L. E. Landon.    
  23
 
  It is a very indiscreet and troublesome ambition which cares so much about fame; about what the world says of us; to be always looking in the faces of others for approval; to be always anxious about the effect of what we do or say; to be always shouting, to hear the echoes of our own voices.
Henry Wadsworth Longfellow.    
  24
 
  Among the writers of all ages, some deserve fame, and have it; others neither have nor deserve it; some have it, not deserving; others, though deserving, yet totally miss it, or have it not equal to their deserts.
John Milton.    
  25
 
  Infuse into their young breasts such an ingenuous and noble ardour as would not fail to make many of them renowned.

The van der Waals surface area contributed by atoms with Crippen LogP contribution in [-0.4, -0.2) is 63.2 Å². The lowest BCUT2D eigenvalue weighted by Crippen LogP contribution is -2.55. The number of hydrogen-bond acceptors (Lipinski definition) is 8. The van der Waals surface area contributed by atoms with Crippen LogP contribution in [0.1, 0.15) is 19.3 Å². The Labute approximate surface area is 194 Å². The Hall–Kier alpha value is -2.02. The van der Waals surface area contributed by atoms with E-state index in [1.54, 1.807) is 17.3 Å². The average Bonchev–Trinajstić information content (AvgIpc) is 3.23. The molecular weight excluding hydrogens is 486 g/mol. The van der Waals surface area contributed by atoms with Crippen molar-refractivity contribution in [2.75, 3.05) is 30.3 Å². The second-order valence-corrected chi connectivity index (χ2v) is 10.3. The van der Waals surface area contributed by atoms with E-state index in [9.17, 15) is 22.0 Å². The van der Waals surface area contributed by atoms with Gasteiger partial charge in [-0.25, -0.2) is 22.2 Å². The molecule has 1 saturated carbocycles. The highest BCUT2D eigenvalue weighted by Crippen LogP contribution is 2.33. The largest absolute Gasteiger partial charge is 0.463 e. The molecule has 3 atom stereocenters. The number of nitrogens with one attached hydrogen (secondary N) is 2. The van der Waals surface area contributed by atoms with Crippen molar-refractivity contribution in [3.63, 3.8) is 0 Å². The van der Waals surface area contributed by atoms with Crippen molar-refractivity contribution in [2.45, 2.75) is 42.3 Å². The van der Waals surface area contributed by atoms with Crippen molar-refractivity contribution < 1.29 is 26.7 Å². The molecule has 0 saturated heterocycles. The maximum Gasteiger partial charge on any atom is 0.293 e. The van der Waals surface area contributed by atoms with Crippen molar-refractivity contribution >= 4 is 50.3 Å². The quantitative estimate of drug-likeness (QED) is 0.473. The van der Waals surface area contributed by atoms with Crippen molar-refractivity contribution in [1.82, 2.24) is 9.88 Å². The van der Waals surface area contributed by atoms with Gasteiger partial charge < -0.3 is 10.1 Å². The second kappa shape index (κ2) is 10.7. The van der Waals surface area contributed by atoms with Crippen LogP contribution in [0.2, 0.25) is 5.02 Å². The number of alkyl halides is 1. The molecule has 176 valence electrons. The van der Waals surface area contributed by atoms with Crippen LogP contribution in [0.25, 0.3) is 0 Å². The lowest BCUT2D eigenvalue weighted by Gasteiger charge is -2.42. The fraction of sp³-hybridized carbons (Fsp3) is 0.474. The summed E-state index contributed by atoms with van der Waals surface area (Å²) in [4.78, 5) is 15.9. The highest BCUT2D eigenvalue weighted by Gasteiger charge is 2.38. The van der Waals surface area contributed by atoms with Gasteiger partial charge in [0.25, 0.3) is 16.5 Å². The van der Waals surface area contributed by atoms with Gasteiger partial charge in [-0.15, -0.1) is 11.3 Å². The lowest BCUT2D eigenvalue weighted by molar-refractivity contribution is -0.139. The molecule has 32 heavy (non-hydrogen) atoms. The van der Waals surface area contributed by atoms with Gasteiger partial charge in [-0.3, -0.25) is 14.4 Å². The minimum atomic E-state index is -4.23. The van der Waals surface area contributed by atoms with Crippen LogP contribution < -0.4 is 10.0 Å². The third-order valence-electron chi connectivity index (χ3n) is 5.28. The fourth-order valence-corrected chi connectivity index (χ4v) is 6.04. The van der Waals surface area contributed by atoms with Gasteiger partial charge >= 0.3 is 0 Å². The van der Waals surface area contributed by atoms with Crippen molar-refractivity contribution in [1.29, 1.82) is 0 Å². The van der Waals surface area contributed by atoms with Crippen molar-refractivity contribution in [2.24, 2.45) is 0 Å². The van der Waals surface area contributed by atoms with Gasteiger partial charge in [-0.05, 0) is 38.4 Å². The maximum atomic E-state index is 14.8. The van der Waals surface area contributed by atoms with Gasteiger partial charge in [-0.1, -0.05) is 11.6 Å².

John Milton.    
  26
 
  If you attain the top of your desires in fame, all those who envy you will do you harm; and of those who admire you few will do you good.
Alexander Pope.    
  27
 
  He had an unlimited sense of fame, the attendant of noble spirits, which prompted him to engage in travels.
Alexander Pope.    
  28
 
  Fame can never make us lie down contentedly on a death-bed.
Alexander Pope.    
  29
 
  Fame and glory transport a man out of himself: it makes the mind loose and gairish, scatters the spirits, and leaves a kind of dissolution upon all the faculties.
Robert South.    
  30
 
  What is common fame, which sounds from all quarters of the world, and resounds back to them again, but generally a loud, rattling, impudent lie?
Robert South.    
  31
 
  A regard for fame becomes a man more towards the exit than at his entrance into life.
Jonathan Swift.    
  32
 
  The desire of fame hath been no inconsiderable motive to quicken you in the pursuit of those actions which will best deserve it.
Jonathan Swift.    
  33